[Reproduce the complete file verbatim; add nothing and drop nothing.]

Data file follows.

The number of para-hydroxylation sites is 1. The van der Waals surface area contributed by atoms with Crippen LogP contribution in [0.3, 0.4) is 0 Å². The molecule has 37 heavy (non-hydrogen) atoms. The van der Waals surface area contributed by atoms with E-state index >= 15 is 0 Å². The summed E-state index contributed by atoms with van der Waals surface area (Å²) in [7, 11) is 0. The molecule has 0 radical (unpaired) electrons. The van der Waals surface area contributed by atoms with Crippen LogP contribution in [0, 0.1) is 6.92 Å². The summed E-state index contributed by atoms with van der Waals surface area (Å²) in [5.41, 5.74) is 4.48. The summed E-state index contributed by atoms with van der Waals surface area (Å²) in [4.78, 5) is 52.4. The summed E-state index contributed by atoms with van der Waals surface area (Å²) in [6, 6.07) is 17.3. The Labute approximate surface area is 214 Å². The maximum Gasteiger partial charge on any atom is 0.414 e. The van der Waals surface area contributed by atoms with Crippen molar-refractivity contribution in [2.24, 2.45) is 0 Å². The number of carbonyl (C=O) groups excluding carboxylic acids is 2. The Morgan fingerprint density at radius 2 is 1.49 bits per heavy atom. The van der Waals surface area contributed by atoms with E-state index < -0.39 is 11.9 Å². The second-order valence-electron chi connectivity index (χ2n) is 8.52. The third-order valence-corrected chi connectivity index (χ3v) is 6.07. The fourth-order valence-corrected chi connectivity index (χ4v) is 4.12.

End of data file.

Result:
The number of para-hydroxylation sites is 1. The van der Waals surface area contributed by atoms with Crippen LogP contribution in [0.3, 0.4) is 0 Å². The molecule has 37 heavy (non-hydrogen) atoms. The van der Waals surface area contributed by atoms with E-state index >= 15 is 0 Å². The summed E-state index contributed by atoms with van der Waals surface area (Å²) in [7, 11) is 0. The molecule has 0 radical (unpaired) electrons. The van der Waals surface area contributed by atoms with Crippen LogP contribution in [0, 0.1) is 6.92 Å². The summed E-state index contributed by atoms with van der Waals surface area (Å²) in [5.41, 5.74) is 4.48. The summed E-state index contributed by atoms with van der Waals surface area (Å²) in [4.78, 5) is 52.4. The summed E-state index contributed by atoms with van der Waals surface area (Å²) in [6, 6.07) is 17.3. The Labute approximate surface area is 214 Å². The maximum Gasteiger partial charge on any atom is 0.414 e. The van der Waals surface area contributed by atoms with Crippen molar-refractivity contribution in [2.24, 2.45) is 0 Å². The number of carbonyl (C=O) groups excluding carboxylic acids is 2. The Morgan fingerprint density at radius 2 is 1.49 bits per heavy atom. The van der Waals surface area contributed by atoms with E-state index < -0.39 is 11.9 Å². The second-order valence-electron chi connectivity index (χ2n) is 8.52. The third-order valence-corrected chi connectivity index (χ3v) is 6.07. The fourth-order valence-corrected chi connectivity index (χ4v) is 4.12.